Pixar in a Box
- Start here!
- Introduction to Patterns
- What are shading packets?
- Shading Packets
- Voronoi Partition
- Constructing a Voronoi partition
- Distributing sites randomly
- Poisson disc process
- Modeling dino skin
- Make your own dino skin 1
- Getting to know Ana
- Getting to know Beth
Introduction to Patterns
Brief overview of what we'll cover in this lesson.
Want to join the conversation?
- Is this graphic animation?(28 votes)
- I believe you meant graphic animation. Graphic animation is a variation of stop motion consisting of the animation of photographs (in whole or in parts) and other non-drawn flat visual graphic material, such as newspaper and magazine clippings.
The type Pixar does is more derived from "cel animation", and is called "computer animation" or "CGI". It is also 3D, unlike graphic animation. See this article for more information: https://en.wikipedia.org/wiki/Computer_animation(33 votes)
- So did you have to take a while to find the right look to bring out the right look and texture of a real dinosaur?(20 votes)
- Yes, when you're done settling those points and textures, you have to look at them for a while to know your dinosaur's skin has the right looking.(1 vote)
- Why don't the animators use real life objects in their animations? Can't you just take away some of the real life textures, light sources, shadows, Etc. to make a super good looking animation? Or, is that just really weird?(14 votes)
- The future is NOW!! We got 3d printers, hoverboards, and people who believe the Earth is flat! But at least we will have self-driving cars and nanotechnology. We also got drones and are getting more and more advanced by the minute.(2 votes)
- Patterns are amazing, and surprisingly ubiquitous. Look around at almost anything and you can see a pattern, not just things made by humans but stuff in nature, trees, plants, the sky, anything.(5 votes)
- What happens when the video is not worrking(3 votes)
- Do you need any artistic skill to do this? Or is it all mainly computer-generated?(3 votes)
- The computer does a lot of it, but you need some sort of artistic skill or maybe access to other people's designs to be able to tell the computer what to do.(1 vote)
- I don't get this video and I am in the 4th grade who is on the 5th grade level because I passed the 4th grade level, So I don't even get it.(3 votes)
- One reason why you aren’t getting it is the math and some of the concepts in there. But for a kid in 4th grade wanting to challenge herself levels above, you keep being curious. Maybe this may be your new motto: “Curiosity leads to learning”.(1 vote)
- White dot again in2:40(3 votes)
- how we start learning animation ?(3 votes)
- Firstly as Michell Perez said, “By watching animated movies, bro!”, and secondly, you might ask some questions in your mind, sparking curiosity, and then you research by doing the lessons on Khan Academy and finding other programming courses.(0 votes)
- Can mandelbrot sets and other fractals be used in movies?(2 votes)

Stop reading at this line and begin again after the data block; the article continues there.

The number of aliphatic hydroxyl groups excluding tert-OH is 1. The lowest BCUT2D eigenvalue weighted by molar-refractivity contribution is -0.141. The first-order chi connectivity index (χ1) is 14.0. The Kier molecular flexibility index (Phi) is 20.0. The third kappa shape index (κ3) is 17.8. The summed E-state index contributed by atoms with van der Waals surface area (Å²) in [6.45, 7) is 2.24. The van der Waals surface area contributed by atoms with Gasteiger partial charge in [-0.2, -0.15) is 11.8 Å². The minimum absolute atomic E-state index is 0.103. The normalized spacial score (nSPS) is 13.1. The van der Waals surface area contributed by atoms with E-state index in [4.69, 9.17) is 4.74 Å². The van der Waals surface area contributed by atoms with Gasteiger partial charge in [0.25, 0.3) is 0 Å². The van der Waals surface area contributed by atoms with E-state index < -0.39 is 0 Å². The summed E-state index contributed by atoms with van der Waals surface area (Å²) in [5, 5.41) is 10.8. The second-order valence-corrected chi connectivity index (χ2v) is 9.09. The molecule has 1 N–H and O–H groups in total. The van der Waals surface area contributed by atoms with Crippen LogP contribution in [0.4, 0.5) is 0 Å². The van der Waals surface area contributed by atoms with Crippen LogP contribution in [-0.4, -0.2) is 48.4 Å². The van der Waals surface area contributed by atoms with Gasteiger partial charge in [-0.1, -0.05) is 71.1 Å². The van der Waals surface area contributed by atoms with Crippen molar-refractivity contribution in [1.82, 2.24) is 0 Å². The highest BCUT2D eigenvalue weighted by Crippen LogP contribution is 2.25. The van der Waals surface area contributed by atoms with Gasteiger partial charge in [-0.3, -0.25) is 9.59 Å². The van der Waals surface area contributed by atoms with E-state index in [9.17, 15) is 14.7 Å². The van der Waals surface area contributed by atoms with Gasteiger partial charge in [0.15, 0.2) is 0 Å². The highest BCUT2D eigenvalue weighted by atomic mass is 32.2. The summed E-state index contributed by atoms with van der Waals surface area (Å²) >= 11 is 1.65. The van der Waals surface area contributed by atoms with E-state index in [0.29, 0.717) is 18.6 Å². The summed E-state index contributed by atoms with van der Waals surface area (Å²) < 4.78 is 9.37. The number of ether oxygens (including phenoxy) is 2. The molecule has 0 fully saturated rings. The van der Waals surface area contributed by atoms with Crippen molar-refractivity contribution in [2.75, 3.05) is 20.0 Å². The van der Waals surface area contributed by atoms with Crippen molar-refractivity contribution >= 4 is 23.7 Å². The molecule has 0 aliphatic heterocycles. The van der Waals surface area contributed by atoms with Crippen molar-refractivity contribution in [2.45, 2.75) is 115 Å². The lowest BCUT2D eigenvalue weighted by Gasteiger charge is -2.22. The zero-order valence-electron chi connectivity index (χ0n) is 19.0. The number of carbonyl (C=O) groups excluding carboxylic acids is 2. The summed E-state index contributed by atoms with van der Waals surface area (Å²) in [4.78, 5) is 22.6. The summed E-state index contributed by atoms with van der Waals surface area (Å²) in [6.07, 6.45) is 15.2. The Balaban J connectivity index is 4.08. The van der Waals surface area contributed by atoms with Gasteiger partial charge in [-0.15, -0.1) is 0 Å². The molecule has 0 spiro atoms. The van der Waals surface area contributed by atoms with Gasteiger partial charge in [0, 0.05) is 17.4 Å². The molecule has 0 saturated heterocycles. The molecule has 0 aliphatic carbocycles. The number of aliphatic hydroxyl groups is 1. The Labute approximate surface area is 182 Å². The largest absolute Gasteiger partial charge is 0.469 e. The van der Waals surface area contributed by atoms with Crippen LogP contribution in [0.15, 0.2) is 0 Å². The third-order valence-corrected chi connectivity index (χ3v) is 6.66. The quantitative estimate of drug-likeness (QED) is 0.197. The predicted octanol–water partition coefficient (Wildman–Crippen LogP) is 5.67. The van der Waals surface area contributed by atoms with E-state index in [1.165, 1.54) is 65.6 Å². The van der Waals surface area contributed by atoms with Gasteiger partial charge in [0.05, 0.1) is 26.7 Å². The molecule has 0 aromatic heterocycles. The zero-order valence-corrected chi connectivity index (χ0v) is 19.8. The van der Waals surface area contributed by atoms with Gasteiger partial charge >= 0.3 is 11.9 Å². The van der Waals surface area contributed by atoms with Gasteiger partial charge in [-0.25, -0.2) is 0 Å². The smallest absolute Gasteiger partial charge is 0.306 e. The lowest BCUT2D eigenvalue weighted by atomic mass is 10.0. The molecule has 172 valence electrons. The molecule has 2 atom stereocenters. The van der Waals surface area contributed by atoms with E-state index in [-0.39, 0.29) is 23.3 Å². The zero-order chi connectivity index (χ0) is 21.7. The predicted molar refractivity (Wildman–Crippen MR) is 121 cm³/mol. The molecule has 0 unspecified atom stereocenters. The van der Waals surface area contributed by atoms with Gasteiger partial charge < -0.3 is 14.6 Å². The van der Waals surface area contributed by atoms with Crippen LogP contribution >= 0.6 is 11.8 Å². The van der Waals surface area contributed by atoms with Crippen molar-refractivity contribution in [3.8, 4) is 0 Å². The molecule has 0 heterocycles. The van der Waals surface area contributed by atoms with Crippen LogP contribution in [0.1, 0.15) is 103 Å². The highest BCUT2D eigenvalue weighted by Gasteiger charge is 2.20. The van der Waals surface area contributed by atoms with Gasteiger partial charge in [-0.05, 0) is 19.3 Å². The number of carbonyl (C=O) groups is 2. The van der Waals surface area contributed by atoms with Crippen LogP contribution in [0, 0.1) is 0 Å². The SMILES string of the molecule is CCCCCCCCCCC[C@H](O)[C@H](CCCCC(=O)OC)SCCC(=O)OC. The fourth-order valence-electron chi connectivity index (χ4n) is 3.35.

(lazy western music) (clock beeps) - What is the holdup? - Ugh, shading artists at the salad bar they just get a little too involved. - Is it a fractal? - I think so, that puffy shape repeats itself. Oh, maybe we should talk about this somewhere else. - I'm Beth, I'm a shading artist. - And I'm Ana, I'm also a shading artist. This lesson is about patterns, which we use in shading all the time. - Shading is creating the surface appearance of all the stuff you see in our films. Cars, bugs, trees, aliens, they all start out modeled three-dimensional objects, but they don't have surface characteristics yet. - [Ana] We create and apply the textures that make our characters and sets seem like they're made out of something real. - [Beth] The word seem is really important here, because we're not trying to recreate reality exactly. - We're trying to capture the essential qualities of a surface that make it feel believable. - [Beth] And a lot of times, that quality is actually a pattern. (playful bongo music) - When we begin creating a surface, we usually start by looking at reference images, or things from the real world. - [Beth] We look at a few different qualities, color, illumination, which is how the surface reacts to light, and displacement: how bumpy or smooth it is. - Let's talk about how we did that with Arlo. In The Good Dinosaur, Arlo was supposed to feel young and fresh. We actually used the succulent plant called Titanoplis, as a reference for his skin. Looking closely at the plant, we were able to deconstruct what made it feel right for Arlo. First of all, there was a series of cells that formed the main feature of the pattern. In terms of color, these cells had one color in the cell itself, and the ring around the cell was a darker color. The surface of the plant was shiny, but it wasn't a sharp shine, it was a soft shine. Finally, the cells that made up the main pattern were displaced from the surface, so it was kind of bumpy. Once we figure out these main features, we started creating a pattern. However, to make the pattern feel organic, we needed to do something else to it: add randomness. - Believable randomness can be surprisingly difficult to achieve in computer graphics. Computers are great at modeling regular patterns, but in nature, most of the patterns you see have some variation or irregularity within their structure, giving them a quality of controlled randomness. - Getting that randomness into Arlo's shading was a big challenge, but we used some interesting techniques that we'll share with you throughout the rest of this lesson. - And you'll get to use randomness to create and manipulate patterns of your own. - I bet after this they'll all start looking at the world like a shading artist. - Hey, check out the bubble pattern in this baguette. (playful accordion music)